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1995 Tom Scott Cartoon featuring Minister of Education Lockwood Smith and three children with special needs. Ref: H-242-020 Turnbull Library

1995 Tom Scott Cartoon featuring Minister of Education Lockwood Smith and three children with special needs. Ref: H-242-020 Turnbull Library (Acknowledgement: Public Address Blog)

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This blogpost was first published on The Daily Blog on 27 August 2016.

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Why Salisbury School was right to be wary of this government

24 June 2013 3 comments

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Background

It was on 31 October last year that  Education Minister, Hekia Parata, announced her decision to close both  Salisbury School in Nelson and McKenzie Residential School in Christchurch. Both were schools specialising in support high-needs children with varying degrees of disabilities. Parata said,

After carefully considering all the information provided to me, including the responses from the schools, and information provided at my meetings with the Boards of the schools, I have decided to close the two schools.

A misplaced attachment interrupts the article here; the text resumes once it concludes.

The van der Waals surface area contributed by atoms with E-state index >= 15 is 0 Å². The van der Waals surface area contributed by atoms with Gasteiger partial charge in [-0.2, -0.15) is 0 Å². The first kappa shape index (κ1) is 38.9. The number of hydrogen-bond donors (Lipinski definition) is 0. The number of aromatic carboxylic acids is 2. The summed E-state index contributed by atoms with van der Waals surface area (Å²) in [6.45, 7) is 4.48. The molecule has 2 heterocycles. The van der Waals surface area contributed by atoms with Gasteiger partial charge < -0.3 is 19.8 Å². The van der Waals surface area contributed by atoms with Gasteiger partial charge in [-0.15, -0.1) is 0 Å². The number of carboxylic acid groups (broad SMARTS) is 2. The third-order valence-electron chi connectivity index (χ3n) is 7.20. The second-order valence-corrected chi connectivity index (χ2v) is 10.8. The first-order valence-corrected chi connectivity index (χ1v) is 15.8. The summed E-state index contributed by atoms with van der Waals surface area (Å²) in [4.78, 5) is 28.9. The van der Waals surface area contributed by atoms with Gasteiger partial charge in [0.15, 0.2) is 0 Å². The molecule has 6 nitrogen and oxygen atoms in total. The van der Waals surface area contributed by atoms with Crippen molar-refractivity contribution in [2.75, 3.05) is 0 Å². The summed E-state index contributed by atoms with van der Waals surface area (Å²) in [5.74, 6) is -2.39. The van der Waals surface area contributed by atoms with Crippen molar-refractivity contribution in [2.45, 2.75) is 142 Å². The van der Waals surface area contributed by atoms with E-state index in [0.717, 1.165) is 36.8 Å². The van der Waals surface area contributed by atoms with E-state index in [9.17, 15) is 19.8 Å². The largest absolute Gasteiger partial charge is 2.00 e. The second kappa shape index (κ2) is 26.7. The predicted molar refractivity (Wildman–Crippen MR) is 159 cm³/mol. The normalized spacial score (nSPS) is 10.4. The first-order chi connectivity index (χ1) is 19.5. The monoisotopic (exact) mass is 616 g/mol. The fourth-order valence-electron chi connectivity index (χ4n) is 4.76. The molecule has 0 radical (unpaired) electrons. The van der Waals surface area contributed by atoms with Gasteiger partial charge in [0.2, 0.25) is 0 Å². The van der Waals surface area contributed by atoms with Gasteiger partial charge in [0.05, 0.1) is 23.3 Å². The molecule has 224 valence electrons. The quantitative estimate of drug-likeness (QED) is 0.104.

At the very heart of this difficult decision lies the opportunity to provide services and support for more children with complex needs in their local community. We can link local services with the remaining residential provision to achieve a more personalised and high quality approach for children and their families.

I am satisfied that this combination of services will make sufficient provision for all children with special education needs both locally and nationally.”

Acknowledgment – Beehive – Final decision on residential special schools announced

In an attempt to alleviate shock and disbelief throughout the country, Parata offered an alternative – a so-call “Intensive Wraparound Service“,

The Intensive Wraparound Service will be extended to support students with complex needs to remain in their community and attend their local school. The service will be based in every region with a trained facilitator, usually a psychologist

[…]